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into any of the picture galleries of the great European cities, and you will find in every chamber that the portraits of S. John the Apostle are both in order of number and merit next to those of our Lord and Saviour, and of the Virgin Mary.
Of the time of S. John's birth we cannot speak with any exactitude. He was probably younger than S. James, younger certainly than S. Peter, and also than his divine Master. A life protracted to the time of Trajan can hardly have begun so early as to place him at an age, older than those I have mentioned.
He was the son of Zebedee and Salome, and shared with his father the humble occupation of fishermen on the waters of Galilee. Not that we are to assume from this that he was either very poor or uneducated, for mention is especially made in S. Luke and in his own Gospel of “hired “servants," and " of his own house;" and the
” fact that he was known to Caiaphas, the high priest, has been always taken as suggesting the probability of an intimacy in early years between the two men or their families. The name of John was a common one, but if we may judge from the fact that this was the name especially given to the Baptist, we may conclude that it was the embodiment and symbol of Messianic hopes, and therefore a significant sign of that yearning and expectation which then characterised not only the more faithful and devout, but the whole nation of the Jews. We know very little of Zebedee's character, and therefore we may conclude that S. John, like many sons, derived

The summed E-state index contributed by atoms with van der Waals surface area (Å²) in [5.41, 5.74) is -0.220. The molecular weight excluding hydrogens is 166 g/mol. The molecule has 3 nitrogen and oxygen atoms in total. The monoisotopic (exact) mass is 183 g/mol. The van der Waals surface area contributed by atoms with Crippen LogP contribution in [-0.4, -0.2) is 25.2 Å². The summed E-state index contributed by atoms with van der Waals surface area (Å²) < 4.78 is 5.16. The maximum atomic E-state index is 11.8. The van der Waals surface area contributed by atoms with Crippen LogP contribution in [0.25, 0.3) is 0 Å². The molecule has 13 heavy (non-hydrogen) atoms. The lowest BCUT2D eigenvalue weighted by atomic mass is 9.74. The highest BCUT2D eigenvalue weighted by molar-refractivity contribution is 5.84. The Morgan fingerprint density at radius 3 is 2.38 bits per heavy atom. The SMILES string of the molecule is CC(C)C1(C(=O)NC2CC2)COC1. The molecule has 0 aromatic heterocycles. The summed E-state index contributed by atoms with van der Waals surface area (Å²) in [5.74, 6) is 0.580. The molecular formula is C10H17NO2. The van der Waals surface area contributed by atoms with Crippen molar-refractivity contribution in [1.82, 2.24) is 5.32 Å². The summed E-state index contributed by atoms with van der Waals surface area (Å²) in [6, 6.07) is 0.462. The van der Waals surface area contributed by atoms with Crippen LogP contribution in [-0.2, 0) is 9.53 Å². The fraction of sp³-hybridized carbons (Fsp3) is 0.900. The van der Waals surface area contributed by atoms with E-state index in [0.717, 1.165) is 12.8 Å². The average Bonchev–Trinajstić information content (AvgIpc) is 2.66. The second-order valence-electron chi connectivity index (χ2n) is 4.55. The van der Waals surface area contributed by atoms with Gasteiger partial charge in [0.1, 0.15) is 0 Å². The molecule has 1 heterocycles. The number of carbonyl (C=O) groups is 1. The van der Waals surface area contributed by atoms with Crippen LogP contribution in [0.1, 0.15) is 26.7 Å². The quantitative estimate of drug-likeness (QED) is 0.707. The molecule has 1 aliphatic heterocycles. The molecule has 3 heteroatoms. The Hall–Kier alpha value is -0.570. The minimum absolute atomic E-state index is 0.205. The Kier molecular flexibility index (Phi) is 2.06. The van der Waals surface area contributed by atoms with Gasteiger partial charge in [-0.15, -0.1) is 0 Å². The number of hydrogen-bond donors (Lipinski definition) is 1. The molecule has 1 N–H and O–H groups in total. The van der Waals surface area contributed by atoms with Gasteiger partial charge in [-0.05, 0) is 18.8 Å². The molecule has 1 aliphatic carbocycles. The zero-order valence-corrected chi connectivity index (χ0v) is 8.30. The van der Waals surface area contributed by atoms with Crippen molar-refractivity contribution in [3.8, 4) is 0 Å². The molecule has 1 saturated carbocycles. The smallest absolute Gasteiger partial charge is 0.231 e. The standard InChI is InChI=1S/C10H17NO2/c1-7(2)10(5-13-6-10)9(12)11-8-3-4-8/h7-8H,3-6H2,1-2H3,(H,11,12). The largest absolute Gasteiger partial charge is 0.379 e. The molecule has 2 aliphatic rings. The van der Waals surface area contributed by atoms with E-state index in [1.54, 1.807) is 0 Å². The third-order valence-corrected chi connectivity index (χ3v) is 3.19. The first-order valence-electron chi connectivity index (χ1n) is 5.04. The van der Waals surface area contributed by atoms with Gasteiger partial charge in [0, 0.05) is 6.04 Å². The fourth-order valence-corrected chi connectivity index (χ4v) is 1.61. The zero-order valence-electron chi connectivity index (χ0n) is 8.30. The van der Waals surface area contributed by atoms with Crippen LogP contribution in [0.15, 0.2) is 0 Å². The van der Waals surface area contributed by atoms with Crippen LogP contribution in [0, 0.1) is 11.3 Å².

, his early character from his mother's influence. How many of this world's heroes have done the same, and how ready have they been to acknowledge the early influence of a wise and loving mother. It is said that in character daughters derive most from the paternal, sons from the maternal side. I know not how far this is true, but I think we may recognise its application in the present instance. From the glympses which the bible gives us of Salome's character, I should gather that she was a woman with a strong mind and loving heart, capable of giving and receiving affection, and eager for the manifestation of the kingdom of that Messiah, Whom she followed so closely, even to the foot of the Cross. Under such influence, I can imagine that the apostle's early years were passed. And with such a mother it is probable that he was well instructed in the law and the prophets, though he had no direct instruction in the Jewish schools at Jerusalem. For him, too, as bound by the law, there would have been at the age of twelve the periodical pilgrimage to Jerusalem. He would thus have become familiar with the stately worship of the Temple, with the sacrifice, with the altar, with the incense, with the priestly robes.
May we not, brethren, (as we read the after history of St. John's life) conjecture that impressions were then made which never afterwards wore off!